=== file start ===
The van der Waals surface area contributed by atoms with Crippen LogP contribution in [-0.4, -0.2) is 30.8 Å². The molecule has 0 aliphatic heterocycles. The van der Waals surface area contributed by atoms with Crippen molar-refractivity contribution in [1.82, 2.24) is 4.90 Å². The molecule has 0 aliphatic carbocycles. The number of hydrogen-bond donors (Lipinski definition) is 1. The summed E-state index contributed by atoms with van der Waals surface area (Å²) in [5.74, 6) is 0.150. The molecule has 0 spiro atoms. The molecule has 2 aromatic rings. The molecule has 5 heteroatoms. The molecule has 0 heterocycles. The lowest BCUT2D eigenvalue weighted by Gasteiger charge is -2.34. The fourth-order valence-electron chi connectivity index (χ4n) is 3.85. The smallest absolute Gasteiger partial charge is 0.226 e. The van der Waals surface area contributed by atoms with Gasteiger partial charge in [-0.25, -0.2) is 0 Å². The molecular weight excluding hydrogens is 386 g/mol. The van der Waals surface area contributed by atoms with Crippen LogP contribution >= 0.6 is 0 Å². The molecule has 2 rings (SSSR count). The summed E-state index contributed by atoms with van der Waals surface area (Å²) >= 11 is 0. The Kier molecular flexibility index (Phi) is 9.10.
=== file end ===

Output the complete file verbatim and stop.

The van der Waals surface area contributed by atoms with Crippen LogP contribution in [-0.4, -0.2) is 30.8 Å². The molecule has 0 aliphatic heterocycles. The van der Waals surface area contributed by atoms with Crippen molar-refractivity contribution in [1.82, 2.24) is 4.90 Å². The molecule has 0 aliphatic carbocycles. The number of hydrogen-bond donors (Lipinski definition) is 1. The summed E-state index contributed by atoms with van der Waals surface area (Å²) in [5.74, 6) is 0.150. The molecule has 0 spiro atoms. The molecule has 2 aromatic rings. The molecule has 5 heteroatoms. The molecule has 0 heterocycles. The lowest BCUT2D eigenvalue weighted by Gasteiger charge is -2.34. The fourth-order valence-electron chi connectivity index (χ4n) is 3.85. The smallest absolute Gasteiger partial charge is 0.226 e. The van der Waals surface area contributed by atoms with Gasteiger partial charge in [-0.25, -0.2) is 0 Å². The molecular weight excluding hydrogens is 386 g/mol. The van der Waals surface area contributed by atoms with Crippen LogP contribution >= 0.6 is 0 Å². The molecule has 2 rings (SSSR count). The summed E-state index contributed by atoms with van der Waals surface area (Å²) >= 11 is 0. The Kier molecular flexibility index (Phi) is 9.10.